Jennifer Spellman Philo tapped into her creative side at an early age. The director of media services at Sulphur Springs’ First United Methodist Church made goodies for her classmates at Ennis High School, including heart-shaped brownies and a layer cake fashioned to look like a hamburger.
“I was always baking,” said the mother of two in a recent interview. “One time I saw a hamburger cake in Seventeen magazine, so I made it. I used fondant for the lettuce and cheese.”
She also learned to cross stitch and sew during grade school.
After graduating from Ennis High School in 1998, she attended Navarro College on a choir scholarship. She was involved with several groups and one time she happened to be in the right place at the right time.
“I was selling tickets at a basketball game when the assistant coach came over,” she remembers.
He said, “You’re in choir, right?”
“Yes,” she answered.
“I need someone to sing the national anthem,” he said.
So he handed her the microphone and put her in center court.
“It was the first time in my life I felt my knees knock,” she noted.
“I didn’t think I could walk off the court. I don’t know if I got the words right.”
Obviously, she did a good job; she had to sing it at every home game from then on.
“I was petrified, but it never occurred to me to tell the coach, ‘No,’” she said with a laugh.
Philo finished her education at the University of North Texas, where she received a bachelor’s degree in English. It was while she was a student at UNT that she met Craig. The couple married in 1993. They have two children, Jonathan, 16, and Corban, 12.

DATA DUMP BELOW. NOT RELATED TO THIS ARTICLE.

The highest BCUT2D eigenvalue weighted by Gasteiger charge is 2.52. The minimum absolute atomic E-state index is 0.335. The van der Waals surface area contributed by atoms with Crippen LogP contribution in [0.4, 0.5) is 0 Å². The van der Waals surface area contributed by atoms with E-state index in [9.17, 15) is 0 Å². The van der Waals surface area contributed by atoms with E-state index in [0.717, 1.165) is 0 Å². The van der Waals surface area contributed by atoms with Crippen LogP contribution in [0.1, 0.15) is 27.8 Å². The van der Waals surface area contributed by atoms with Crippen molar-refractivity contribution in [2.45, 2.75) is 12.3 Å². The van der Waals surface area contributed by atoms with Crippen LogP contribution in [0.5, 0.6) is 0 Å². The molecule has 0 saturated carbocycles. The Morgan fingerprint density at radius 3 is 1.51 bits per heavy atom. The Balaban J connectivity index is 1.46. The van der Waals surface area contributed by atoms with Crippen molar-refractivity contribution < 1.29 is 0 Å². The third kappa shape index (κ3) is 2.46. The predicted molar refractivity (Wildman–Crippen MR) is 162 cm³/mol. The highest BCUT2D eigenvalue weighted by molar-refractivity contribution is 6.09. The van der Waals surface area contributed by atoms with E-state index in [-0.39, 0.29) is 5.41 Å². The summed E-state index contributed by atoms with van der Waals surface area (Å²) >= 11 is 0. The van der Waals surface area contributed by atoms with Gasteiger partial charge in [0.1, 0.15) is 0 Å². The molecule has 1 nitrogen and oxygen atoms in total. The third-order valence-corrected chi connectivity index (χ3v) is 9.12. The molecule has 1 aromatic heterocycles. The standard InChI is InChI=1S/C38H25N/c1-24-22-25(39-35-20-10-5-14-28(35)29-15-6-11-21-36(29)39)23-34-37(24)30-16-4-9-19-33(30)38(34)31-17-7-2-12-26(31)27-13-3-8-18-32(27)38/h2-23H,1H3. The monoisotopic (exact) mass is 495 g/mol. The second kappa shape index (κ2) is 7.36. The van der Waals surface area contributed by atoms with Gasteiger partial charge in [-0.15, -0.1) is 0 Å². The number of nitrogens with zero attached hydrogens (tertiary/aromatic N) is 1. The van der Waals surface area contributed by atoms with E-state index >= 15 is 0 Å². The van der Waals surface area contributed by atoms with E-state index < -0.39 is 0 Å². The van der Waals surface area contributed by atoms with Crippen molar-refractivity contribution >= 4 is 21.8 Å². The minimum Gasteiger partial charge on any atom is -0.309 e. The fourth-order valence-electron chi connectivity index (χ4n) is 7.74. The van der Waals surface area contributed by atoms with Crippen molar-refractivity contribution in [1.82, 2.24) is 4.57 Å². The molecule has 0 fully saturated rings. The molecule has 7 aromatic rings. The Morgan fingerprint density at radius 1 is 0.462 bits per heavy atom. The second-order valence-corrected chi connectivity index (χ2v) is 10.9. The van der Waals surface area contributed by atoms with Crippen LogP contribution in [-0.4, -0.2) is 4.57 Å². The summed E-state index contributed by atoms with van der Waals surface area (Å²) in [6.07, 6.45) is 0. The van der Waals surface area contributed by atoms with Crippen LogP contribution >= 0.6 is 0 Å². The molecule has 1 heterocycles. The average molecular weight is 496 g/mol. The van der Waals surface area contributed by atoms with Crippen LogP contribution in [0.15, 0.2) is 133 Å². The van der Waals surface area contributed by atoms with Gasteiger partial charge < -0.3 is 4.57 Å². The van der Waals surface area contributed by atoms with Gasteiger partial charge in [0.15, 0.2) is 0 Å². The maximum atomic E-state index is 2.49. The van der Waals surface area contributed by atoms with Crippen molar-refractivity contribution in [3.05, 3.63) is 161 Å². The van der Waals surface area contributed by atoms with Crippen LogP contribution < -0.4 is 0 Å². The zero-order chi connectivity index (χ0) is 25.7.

For the past year, Philo has been “IT” (information technologist) at FUMC, according to Senior Pastor Pete Adrian.
“She combines her creativity with technology,” Adrian notes. “She helps with ideas to enhance our worship services. She has a creative mind that feeds everyone else. That’s why I include her in everything.”
Trained to be a teacher, Philo was more attracted to business. She had worked in the office of an automotive shop while she was in college.
“I interviewed for teaching positions, and I felt awful,” she remembered. “Then, I interviewed for two business-type jobs, walked in and felt comfortable.”
After marrying, the couple set up housekeeping in Sulphur Springs, where Craig was employed as a middle school coach.
She took a secretarial job at Wesley United Methodist Church, where she stayed for six years.